(Wikimedia Commons 4.0)

40,000 Years Ago, Neanderthals Developed This Sticky Technology to Help Them Craft Stronger Tools

According to a new study, Neanderthals were using an ochre-based compound as a glue-like adhesive at the Mousterian type site in Le Moustier, France, around 40,000 years ago.

Led by Patrick Schmidt at Eberhard Karls University of Tübingen in Germany, and published in Science Advances, the study documents the earliest known use of a multi-component adhesive in Europe, indicating complex cognitive abilities and technological innovation among Neanderthals.

A Sticky Situation

The research team reexamined stone tools from Le Moustier, which had been untouched since the 1960s, and found traces of a mixture of ochre and bitumen on several artifacts, including scrapers, flakes, and blades. Ochre, a naturally occurring reddish earth pigment, and bitumen, a common component of asphalt, were combined to create a sticky glue-like mass for tool making. 

This mixture was found to be more than 50% ochre, which was surprising to the team because air-dried bitumen alone can serve as an adhesive, but loses its adhesive properties when mixed with such large proportions of ochre. So the team ran some tests.

Adhesive residue visible on an artifact (Credit: P. Schmidt/Science Advances).

“It was different when we used liquid bitumen, which is not really suitable for gluing. If 55% ochre is added, a malleable mass is formed,” Schmidt explained. “A microscopic examination of the use-wear traces on these stone tools, carried out in collaboration with New York University, revealed that the adhesives on the tools from Le Moustier were used in this way.”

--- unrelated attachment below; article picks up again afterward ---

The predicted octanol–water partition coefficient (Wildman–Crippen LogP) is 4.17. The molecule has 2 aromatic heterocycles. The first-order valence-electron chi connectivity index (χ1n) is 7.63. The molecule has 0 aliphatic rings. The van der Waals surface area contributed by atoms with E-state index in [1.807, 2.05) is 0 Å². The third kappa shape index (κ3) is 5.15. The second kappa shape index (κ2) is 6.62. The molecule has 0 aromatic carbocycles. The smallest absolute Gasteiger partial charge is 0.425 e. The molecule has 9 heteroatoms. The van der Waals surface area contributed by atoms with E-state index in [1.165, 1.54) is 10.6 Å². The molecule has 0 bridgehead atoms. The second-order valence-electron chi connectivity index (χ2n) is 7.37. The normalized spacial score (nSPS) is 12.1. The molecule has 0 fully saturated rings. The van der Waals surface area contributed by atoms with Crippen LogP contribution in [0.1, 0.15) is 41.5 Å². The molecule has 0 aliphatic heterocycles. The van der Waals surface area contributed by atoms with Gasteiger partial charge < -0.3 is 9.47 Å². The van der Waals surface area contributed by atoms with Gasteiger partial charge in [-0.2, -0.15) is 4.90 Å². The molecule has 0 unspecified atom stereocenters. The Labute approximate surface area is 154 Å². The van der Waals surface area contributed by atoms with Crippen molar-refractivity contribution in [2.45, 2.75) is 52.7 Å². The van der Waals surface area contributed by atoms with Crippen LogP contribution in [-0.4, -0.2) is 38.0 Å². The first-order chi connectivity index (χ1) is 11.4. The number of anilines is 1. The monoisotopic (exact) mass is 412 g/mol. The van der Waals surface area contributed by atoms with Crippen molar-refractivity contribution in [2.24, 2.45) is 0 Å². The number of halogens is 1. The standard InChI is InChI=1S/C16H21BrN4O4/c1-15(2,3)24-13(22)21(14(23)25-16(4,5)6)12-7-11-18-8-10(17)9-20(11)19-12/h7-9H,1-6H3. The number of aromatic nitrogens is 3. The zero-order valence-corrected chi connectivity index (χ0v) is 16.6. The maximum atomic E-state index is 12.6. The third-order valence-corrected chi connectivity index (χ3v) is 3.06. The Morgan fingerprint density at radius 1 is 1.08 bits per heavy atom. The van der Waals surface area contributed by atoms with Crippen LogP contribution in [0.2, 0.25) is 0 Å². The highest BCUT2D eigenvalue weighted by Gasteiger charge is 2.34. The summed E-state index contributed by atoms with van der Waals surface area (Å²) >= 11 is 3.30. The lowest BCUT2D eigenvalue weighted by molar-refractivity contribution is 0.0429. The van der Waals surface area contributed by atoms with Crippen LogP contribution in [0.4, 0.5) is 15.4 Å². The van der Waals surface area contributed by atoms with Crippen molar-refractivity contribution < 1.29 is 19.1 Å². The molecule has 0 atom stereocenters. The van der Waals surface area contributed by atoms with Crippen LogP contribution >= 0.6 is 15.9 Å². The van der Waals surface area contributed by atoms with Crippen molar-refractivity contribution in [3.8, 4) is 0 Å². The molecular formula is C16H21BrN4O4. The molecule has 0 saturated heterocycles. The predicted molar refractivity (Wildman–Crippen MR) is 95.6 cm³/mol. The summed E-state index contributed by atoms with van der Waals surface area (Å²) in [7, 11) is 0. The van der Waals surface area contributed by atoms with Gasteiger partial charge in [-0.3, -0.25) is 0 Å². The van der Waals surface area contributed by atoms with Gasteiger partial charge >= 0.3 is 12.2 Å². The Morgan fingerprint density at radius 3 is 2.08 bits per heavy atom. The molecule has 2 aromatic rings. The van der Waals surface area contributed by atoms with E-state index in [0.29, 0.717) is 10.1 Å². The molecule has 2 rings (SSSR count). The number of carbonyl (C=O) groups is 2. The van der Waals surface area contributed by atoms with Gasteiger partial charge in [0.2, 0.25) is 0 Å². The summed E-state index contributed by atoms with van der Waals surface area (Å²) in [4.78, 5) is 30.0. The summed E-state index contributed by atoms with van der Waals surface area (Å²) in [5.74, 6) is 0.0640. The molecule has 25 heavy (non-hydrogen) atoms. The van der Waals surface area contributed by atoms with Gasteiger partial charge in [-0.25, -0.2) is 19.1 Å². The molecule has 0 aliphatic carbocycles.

According to their experiments, the glue-like ochre-bitumen glob is sticky enough for objects to remain attached, but it doesn’t stick to the hands, making it perfect for toolmakers. 

Microscopic examination of the use-wear traces on the tools indicated that the adhesives were used to connect the tools to handles or were molded onto the tools to function as handles themselves.

neanderthals tools glue
Left: A photo of liquid bitumen and ochre prior to mixing. Right: The stone tool was glued into a handle made of liquid bitumen with the addition of 55% ochre. (Image: P. Schmidt).

Glue and the Cognition of Neanderthals

The use of compound adhesives and early glue-making was previously known from early Homo sapiens in Africa, dating back to over 200,000 years, but never from Neanderthals in Europe. The discovery at Le Moustier suggests that Neanderthals had similar cognitive processes to early Homo sapiens, capable of forward planning and complex behavior. The production of these adhesives would have required a significant investment of time and resources, as the raw materials had to be collected from distant locations.

It turns out that Neanderthals were pretty clever. The ability to produce new materials with specific and desirable properties through the use of adhesives demonstrates a level of innovation and cultural evolution previously not attributed to Neanderthals. 

“Compound adhesives are considered to be among the first expressions of the modern cognitive processes that are still active today,” Schmidt said. “What our study shows is that early Homo sapiens in Africa and Neanderthals in Europe had similar thought patterns. Their adhesive technologies have the same significance for our understanding of human evolution.”

MJ Banias is a journalist who covers security and technology. He is the host of The Debrief Weekly Report. You can email MJ at or follow him on Twitter @mjbanias.